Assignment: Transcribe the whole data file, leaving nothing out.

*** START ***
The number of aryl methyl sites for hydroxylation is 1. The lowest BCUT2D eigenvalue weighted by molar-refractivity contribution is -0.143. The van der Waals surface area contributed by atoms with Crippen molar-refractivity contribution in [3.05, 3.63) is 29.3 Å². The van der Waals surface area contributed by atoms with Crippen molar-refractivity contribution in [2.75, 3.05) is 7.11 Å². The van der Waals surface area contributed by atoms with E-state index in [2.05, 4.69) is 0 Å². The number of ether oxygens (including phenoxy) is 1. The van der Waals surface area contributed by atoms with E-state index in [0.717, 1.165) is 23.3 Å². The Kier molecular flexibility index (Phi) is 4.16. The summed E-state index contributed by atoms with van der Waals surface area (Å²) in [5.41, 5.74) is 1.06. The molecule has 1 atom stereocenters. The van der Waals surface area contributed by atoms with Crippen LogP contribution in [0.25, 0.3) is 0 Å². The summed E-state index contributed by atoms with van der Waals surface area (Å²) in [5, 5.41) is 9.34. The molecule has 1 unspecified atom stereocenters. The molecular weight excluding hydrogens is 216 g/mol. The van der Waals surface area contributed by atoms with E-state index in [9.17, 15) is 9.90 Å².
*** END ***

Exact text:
The number of aryl methyl sites for hydroxylation is 1. The lowest BCUT2D eigenvalue weighted by molar-refractivity contribution is -0.143. The van der Waals surface area contributed by atoms with Crippen molar-refractivity contribution in [3.05, 3.63) is 29.3 Å². The van der Waals surface area contributed by atoms with Crippen molar-refractivity contribution in [2.75, 3.05) is 7.11 Å². The van der Waals surface area contributed by atoms with E-state index in [2.05, 4.69) is 0 Å². The number of ether oxygens (including phenoxy) is 1. The van der Waals surface area contributed by atoms with E-state index in [0.717, 1.165) is 23.3 Å². The Kier molecular flexibility index (Phi) is 4.16. The summed E-state index contributed by atoms with van der Waals surface area (Å²) in [5.41, 5.74) is 1.06. The molecule has 1 atom stereocenters. The van der Waals surface area contributed by atoms with Crippen LogP contribution in [0.25, 0.3) is 0 Å². The summed E-state index contributed by atoms with van der Waals surface area (Å²) in [5, 5.41) is 9.34. The molecule has 1 unspecified atom stereocenters. The molecular weight excluding hydrogens is 216 g/mol. The van der Waals surface area contributed by atoms with E-state index in [9.17, 15) is 9.90 Å².